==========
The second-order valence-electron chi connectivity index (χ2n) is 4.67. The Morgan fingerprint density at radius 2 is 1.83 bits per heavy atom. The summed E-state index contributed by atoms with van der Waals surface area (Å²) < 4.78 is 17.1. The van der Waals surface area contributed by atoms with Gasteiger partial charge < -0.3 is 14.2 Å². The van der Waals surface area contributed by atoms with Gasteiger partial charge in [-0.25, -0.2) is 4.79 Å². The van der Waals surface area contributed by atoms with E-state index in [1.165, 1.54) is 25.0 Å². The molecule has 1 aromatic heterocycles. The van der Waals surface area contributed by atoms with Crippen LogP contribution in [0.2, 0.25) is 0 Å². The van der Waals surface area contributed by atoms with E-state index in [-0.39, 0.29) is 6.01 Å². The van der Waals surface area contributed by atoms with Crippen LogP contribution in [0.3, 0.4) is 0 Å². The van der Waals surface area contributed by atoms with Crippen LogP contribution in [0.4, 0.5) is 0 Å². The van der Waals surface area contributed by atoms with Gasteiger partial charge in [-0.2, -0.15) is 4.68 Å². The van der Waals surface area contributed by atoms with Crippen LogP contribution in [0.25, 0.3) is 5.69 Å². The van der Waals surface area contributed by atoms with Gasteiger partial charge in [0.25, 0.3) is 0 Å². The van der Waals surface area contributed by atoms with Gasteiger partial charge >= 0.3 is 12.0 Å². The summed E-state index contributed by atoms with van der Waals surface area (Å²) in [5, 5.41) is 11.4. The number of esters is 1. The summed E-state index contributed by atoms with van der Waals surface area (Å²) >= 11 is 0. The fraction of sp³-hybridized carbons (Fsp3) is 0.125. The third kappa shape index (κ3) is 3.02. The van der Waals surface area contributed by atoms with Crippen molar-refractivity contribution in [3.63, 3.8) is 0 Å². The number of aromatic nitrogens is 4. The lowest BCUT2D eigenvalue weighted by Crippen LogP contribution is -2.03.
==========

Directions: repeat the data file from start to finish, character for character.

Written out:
The second-order valence-electron chi connectivity index (χ2n) is 4.67. The Morgan fingerprint density at radius 2 is 1.83 bits per heavy atom. The summed E-state index contributed by atoms with van der Waals surface area (Å²) < 4.78 is 17.1. The van der Waals surface area contributed by atoms with Gasteiger partial charge < -0.3 is 14.2 Å². The van der Waals surface area contributed by atoms with Gasteiger partial charge in [-0.25, -0.2) is 4.79 Å². The van der Waals surface area contributed by atoms with E-state index in [1.165, 1.54) is 25.0 Å². The molecule has 1 aromatic heterocycles. The van der Waals surface area contributed by atoms with Crippen LogP contribution in [0.2, 0.25) is 0 Å². The van der Waals surface area contributed by atoms with E-state index in [-0.39, 0.29) is 6.01 Å². The van der Waals surface area contributed by atoms with Crippen LogP contribution in [0.3, 0.4) is 0 Å². The van der Waals surface area contributed by atoms with Crippen LogP contribution in [0.4, 0.5) is 0 Å². The van der Waals surface area contributed by atoms with Gasteiger partial charge in [-0.2, -0.15) is 4.68 Å². The van der Waals surface area contributed by atoms with Crippen LogP contribution in [0.25, 0.3) is 5.69 Å². The van der Waals surface area contributed by atoms with Gasteiger partial charge in [0.25, 0.3) is 0 Å². The van der Waals surface area contributed by atoms with Gasteiger partial charge >= 0.3 is 12.0 Å². The summed E-state index contributed by atoms with van der Waals surface area (Å²) in [5, 5.41) is 11.4. The number of esters is 1. The summed E-state index contributed by atoms with van der Waals surface area (Å²) >= 11 is 0. The fraction of sp³-hybridized carbons (Fsp3) is 0.125. The third kappa shape index (κ3) is 3.02. The van der Waals surface area contributed by atoms with Crippen molar-refractivity contribution in [3.63, 3.8) is 0 Å². The number of aromatic nitrogens is 4. The lowest BCUT2D eigenvalue weighted by Crippen LogP contribution is -2.03.